Tuesday, January 11, 2011

What are you missing?

Hola Readers,
Every image is a special snowflake in regards to what software you find installed. There are times though when an investigator, myself included, gets comfortable as to what to expect and what they believe their tools are already doing for them. I had such an occasion last month when I found an image where the user was using Google Chrome as their browser. The case this was for is now settled and there was no public disclosure of my involvement in any form of declaration/affidavit/report so I will not be identifying the parties.

I was the second person to review the image at the time and we were looking to recover communications between our suspect and other parties around the time of his departure from his then current employer. What was suspiciously absent in our first round of reviews was a lack of web activity being reported from our standard tools. When this happens three things come to my mind for sanity checking:

1. When did the user profile I am looking at get created?
If this is a new system and I got handed it a couple days after the suspect started using it maybe what I'm seeing is correct. In this case, no the system had been in use for at least a year.

2. Is there any indications of popular 'cleaning' or wiping software being used?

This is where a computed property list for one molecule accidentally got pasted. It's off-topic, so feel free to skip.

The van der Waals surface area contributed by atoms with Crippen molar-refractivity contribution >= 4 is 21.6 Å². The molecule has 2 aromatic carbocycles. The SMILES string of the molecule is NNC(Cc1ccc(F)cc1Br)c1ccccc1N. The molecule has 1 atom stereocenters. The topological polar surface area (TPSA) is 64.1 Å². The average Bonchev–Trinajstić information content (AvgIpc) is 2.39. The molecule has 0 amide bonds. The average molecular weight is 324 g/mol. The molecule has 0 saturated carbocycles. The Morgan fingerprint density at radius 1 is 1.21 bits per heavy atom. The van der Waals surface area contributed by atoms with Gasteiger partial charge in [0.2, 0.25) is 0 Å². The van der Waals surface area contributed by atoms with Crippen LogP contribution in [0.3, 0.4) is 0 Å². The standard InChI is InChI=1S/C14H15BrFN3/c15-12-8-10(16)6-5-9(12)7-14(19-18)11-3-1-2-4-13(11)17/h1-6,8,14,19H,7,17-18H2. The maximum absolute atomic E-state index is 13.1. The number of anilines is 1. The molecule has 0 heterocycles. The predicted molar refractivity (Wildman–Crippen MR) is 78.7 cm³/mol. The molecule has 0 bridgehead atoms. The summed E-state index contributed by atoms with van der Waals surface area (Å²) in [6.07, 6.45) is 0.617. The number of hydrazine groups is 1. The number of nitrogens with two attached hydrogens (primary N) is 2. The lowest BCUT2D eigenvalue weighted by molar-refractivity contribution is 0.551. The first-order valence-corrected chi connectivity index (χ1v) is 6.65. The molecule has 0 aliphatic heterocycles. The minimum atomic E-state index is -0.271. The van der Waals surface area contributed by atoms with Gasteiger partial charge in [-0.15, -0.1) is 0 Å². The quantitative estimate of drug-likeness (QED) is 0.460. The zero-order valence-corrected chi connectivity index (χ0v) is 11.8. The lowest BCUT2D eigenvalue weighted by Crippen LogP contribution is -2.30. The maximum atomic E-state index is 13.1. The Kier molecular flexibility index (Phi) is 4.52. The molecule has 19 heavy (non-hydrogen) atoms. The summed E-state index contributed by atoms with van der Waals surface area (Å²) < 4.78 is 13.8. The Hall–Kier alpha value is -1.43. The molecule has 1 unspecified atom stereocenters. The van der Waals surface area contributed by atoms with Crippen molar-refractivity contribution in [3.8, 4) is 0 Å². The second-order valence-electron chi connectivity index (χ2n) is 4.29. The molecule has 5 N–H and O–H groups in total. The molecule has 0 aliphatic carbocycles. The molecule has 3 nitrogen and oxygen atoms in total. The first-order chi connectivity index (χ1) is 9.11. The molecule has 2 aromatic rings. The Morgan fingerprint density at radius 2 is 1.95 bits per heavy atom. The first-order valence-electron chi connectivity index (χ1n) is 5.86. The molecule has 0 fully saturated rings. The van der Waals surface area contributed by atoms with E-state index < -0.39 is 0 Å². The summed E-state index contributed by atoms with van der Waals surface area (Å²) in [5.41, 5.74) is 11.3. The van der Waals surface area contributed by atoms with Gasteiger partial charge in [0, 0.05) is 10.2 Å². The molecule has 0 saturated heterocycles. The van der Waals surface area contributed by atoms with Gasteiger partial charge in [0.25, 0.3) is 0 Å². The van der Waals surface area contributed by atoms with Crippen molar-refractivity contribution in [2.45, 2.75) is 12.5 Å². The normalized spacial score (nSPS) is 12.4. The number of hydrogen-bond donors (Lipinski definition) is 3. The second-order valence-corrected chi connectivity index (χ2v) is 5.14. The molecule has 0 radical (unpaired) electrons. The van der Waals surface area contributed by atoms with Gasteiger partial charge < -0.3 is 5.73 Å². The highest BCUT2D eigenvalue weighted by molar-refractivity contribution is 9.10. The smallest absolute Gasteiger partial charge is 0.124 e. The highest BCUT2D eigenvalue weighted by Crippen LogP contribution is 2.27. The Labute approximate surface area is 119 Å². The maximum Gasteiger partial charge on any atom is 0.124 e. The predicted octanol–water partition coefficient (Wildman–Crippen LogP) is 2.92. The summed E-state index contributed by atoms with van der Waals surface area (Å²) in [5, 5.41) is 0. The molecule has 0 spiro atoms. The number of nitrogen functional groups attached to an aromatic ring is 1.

Running through the user assist records, lnk files to no longer existent sources or other artifact sources that no longer show data after a consistent date are all signs of this. I will write another blog post about detecting what/when something was cleaned. In this case everything else was in place as it should be.

3. What other programs are installed? Am I missing something?
A quick look through the program files folder and user assist should be done at this point, is there something being used here that you hadn't dealt with previously. The user in this case had IE and firefox installed on his system so I didn't think to check for yet another web browser.


So I took a look through the keyword hits coming from his personal email address and noticed for the first time that they were contained within Chrome SQL Lite databases. Prior to this point I had not extracted the history files for a Chrome user and began a round of google searches to determine how to proceed.

While Google Chrome does make use of SQL Lite databases, basically flat files that contain a database structure that can be used like a relational database without the overhead, I didn't want to manual string together queries. I found two pages that helped me reach the evidence I needed.

The first located on the SANS blog provided me the information I needed regarding the structure of where the files should exist and what files I was most interested in. If I was looking to use log2timeline I could have stopped there, but I already have a license of NetAnalysis so I went to their site next.

Luckily for me in version 1.52 was announced in my inbox on 12/11/10 and now included Google Chrome support. So utilizing the information from the SANS blog I exported it to NetAnalysis for parsing and came up with all of the webmail usage I was expecting.

So the next time you don't find what you are expecting try my three steps and see if there is something you are missing.

If you know of a tool that supports Google Chrome histories besides log2timeline and NetAnalysis please comment or email with it.